Ferry and Springfield) would sell the weapons that did not meet inspection.  
Clever people would buy these below-standard weapons and sell them to the 
militia cheap, since militiamen (in those states with effective enforcement) 
were subject to fines if they didn't show up to musters with weapons.

Different people had different opinions on which weapons would last longer.  
Some militia officials didn't want to get small arms like cavalry pistols and 
sabers, because those were lost most easily.  Others liked to try to get 
expensive and fancy weapons like Halls' Rifles, on the theory that the militia 
would spend more time keeping them in working orders.  Some wanted to get huge 
items, like cannon, on the theory that it was difficult to misplace them.[MP]


3.33  It is well known that George Washington was not happy with the 1792
      Act as he had proposed a select militia system.  But Presidents such
      as Jefferson and Madison, surely they must have approved of the 1792
      scheme? 
A. It's well-known among military historians and Jefferson scholars that
Jefferson wanted a strong select militia.  You can find plenty of evidence
on this material in The Writings of Thomas Jefferson, vol. XI, or Reel 55
of the Thomas Jefferson Papers of the Library of Congress (Microfilm
edition), or in the published Jefferson-Kosciuszko Correspondence. 

Jefferson called for a system of classification of the militia designed to
allow the federal government extended use of the state militias. 
Jefferson tried to get this implemented in 1805, but the classification
plan met with considerable opposition in Congress, including opposition
from key New England Republican Joseph Varnum. 

Among some extracts, we see Thomas Jefferson writing to Henry Dearborn on
October 23, 1805, estimating how many men aged 18-26 the government could
conscript once it set up a classified militia.  On December 31, 1805,
Thomas Jefferson told Henry Dearborn (his Secretary of War) that "the
important thing is to get the militia classed so that we may get at the
young for a year's service at a time."  In 1807, Thomas Jefferson wrote
James Madison that "Convinced that a militia of all ages promisucously are
entirely useless for distant service, and that we never shall be safe
until we have a selected corps for a year's distant service at least, the
classification of our militia is now the most essential thing the United
States have to do..." 

On May 2, 1808 , Thomas Jefferson wrote Taddeusz Kosciuszko that "Against
great land armies we cannot attempt it but by equal armies.  For these we
must depend on a classified militia, which will give us the service of the
class from 20-26, in the nature of conscripts, composing a body of about
250,000 to be specially trained." 

It is easy to find James Madison arguing for greater control over the
militia. During the Constitutional Convention he argued that the federal
government should appoint all militia generals.  During the first session
of Congress, which passed the Bill of Rights, Madison also argued for
greater control.  And during his presidency, Madison called for a system
of classification just like Jefferson did. 

Both Jefferson and Madison believed that the militia was the best
security, but only if the national government could use them effectively,
and this could only be accomplished by greater federal control.  [MP]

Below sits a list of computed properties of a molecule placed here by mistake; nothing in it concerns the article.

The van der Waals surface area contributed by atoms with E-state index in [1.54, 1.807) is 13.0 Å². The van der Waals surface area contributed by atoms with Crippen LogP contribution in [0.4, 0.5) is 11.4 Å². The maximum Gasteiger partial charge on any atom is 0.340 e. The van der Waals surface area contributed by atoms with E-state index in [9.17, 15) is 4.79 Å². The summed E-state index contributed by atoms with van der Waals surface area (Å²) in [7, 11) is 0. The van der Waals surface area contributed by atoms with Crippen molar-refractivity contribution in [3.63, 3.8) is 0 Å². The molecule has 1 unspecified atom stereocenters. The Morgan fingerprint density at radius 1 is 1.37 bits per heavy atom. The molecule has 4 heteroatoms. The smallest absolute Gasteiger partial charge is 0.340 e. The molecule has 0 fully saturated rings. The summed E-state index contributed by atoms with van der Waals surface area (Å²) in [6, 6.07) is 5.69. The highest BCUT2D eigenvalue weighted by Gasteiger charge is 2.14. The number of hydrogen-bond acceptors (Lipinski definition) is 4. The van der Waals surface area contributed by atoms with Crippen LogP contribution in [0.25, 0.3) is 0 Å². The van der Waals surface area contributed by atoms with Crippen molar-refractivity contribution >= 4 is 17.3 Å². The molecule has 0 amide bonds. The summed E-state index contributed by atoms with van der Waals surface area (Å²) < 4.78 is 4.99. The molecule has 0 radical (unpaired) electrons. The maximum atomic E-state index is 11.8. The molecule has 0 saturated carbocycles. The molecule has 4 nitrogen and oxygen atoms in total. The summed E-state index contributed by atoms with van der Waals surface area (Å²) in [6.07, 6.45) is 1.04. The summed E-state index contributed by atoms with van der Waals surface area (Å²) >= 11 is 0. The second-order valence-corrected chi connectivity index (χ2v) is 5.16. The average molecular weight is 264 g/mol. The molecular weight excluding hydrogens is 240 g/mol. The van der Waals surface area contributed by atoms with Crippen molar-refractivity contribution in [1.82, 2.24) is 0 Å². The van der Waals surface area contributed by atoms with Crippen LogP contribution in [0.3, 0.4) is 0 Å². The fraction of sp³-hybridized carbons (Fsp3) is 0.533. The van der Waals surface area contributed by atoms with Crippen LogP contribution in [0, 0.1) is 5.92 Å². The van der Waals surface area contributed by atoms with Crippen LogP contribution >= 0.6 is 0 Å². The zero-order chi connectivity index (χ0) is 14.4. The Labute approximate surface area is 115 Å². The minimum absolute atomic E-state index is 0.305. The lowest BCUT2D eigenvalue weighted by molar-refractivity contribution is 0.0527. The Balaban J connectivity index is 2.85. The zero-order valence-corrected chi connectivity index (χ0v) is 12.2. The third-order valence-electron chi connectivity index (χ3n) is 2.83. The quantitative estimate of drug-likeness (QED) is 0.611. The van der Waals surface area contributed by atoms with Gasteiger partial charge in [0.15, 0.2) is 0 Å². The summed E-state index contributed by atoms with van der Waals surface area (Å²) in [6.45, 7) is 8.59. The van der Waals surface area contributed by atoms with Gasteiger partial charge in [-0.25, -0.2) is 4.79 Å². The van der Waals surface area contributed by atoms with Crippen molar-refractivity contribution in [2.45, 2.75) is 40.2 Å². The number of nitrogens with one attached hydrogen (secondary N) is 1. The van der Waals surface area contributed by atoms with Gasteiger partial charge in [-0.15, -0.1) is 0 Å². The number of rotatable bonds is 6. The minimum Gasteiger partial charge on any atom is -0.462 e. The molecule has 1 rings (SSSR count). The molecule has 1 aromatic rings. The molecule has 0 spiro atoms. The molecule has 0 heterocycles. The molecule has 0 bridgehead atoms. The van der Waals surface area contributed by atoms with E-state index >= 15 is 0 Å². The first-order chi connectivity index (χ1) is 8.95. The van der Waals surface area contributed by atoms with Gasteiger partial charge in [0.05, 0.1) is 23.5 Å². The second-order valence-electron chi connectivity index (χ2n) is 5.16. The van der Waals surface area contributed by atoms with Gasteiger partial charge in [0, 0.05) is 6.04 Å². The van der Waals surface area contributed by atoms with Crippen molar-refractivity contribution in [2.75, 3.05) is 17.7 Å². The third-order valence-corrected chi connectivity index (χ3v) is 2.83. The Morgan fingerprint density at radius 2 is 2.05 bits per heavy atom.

3.34  Was the 1792 Uniform  Militia Act found constitutional?
A.  Yes, almost self-evidently so.  The following excerpts are from the 
judgement of the U.S. Supreme Court in the 1820 case of Houston v. Morris,
found at 5 Wheaton 1.

The case dealt with whether a state could punish someone for failing to
show up for federal service during the war of 1814.  Most of the judgement
is taken up with discussing the finer points of the limits of state power
over the militia.  However, all sides agreed that the Constitution had
given the federal government very strong power over the militia. 
 
Note the comments of Justice Washington on the the wisdom of the 1792
militia laws as seen from the perspective of 1820. 

From the opinion of Justice Washington:

 "1. What are the powers granted to the general government, by the
 constitution of the United States, over the militia? and 2. To what extent
 have they been assumed and exercised?" (p.12)

 "After the Constitution went into operation, Congress proceeded, by
 many successive acts, to exercise these [the militia clause] powers and to
 provide for all the cases contemplated by the Constitution.." [p.13]

 "The [Uniform Militia Act of 1792] declares who shall be subject to be
 enrolled in the militia and who shall be exempt; what arms and
 accoutrements the officers and privates shall provide themselves with;
 arranges them into divisions, brigades, regiments, battalions and
 companies, in such manner as the state legislatures may direct; declares
 the rules of discipline by which the militia is to be governed, and makes
 provision for such as should be disabled whilst in the actual service of
 the United States...." 

 "The laws which I have referred, amount to a full execution of the powers
 conferred upon Congress by the Constitution.  They provide for calling
 forth the militia to execute the laws of the Union, suppress insurrection,
 and repel invasion.  They also provide for organizing, arming and
 disciplining the militia and for governing such part of them as may be
 employed in the service of the United States; leaving to the states,
 respectively, the appointment of the officers and the authority of
 training them according to the discipline prescribed by Congress". 

 "This system may not be formed with as much wisdom as, in the opinion of
 some, it might have been, or as time and experience may hereafter suggest.